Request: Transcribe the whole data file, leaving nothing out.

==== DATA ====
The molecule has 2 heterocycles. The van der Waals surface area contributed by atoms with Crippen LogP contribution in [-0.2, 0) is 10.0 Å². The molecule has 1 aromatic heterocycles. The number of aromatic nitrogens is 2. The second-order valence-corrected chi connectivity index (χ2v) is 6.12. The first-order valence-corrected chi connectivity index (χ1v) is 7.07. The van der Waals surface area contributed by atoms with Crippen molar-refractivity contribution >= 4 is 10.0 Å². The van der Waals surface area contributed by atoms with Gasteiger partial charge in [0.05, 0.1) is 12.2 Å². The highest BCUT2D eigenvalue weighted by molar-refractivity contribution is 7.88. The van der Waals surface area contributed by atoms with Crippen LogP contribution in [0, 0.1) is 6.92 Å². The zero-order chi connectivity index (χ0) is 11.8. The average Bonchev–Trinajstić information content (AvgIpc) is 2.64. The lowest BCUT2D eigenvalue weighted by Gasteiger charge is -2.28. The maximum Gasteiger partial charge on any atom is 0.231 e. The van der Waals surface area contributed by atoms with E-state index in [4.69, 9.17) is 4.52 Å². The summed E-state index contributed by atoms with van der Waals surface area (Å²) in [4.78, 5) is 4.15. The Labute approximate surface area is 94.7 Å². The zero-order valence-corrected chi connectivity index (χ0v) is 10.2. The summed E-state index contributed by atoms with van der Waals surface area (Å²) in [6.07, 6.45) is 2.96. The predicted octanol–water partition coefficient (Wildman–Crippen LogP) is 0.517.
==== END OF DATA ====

The molecule has 2 heterocycles. The van der Waals surface area contributed by atoms with Crippen LogP contribution in [-0.2, 0) is 10.0 Å². The molecule has 1 aromatic heterocycles. The number of aromatic nitrogens is 2. The second-order valence-corrected chi connectivity index (χ2v) is 6.12. The first-order valence-corrected chi connectivity index (χ1v) is 7.07. The van der Waals surface area contributed by atoms with Crippen molar-refractivity contribution >= 4 is 10.0 Å². The van der Waals surface area contributed by atoms with Gasteiger partial charge in [0.05, 0.1) is 12.2 Å². The highest BCUT2D eigenvalue weighted by molar-refractivity contribution is 7.88. The van der Waals surface area contributed by atoms with Crippen LogP contribution in [0, 0.1) is 6.92 Å². The zero-order chi connectivity index (χ0) is 11.8. The average Bonchev–Trinajstić information content (AvgIpc) is 2.64. The lowest BCUT2D eigenvalue weighted by Gasteiger charge is -2.28. The maximum Gasteiger partial charge on any atom is 0.231 e. The van der Waals surface area contributed by atoms with E-state index in [4.69, 9.17) is 4.52 Å². The summed E-state index contributed by atoms with van der Waals surface area (Å²) in [4.78, 5) is 4.15. The Labute approximate surface area is 94.7 Å². The zero-order valence-corrected chi connectivity index (χ0v) is 10.2. The summed E-state index contributed by atoms with van der Waals surface area (Å²) in [6.07, 6.45) is 2.96. The predicted octanol–water partition coefficient (Wildman–Crippen LogP) is 0.517.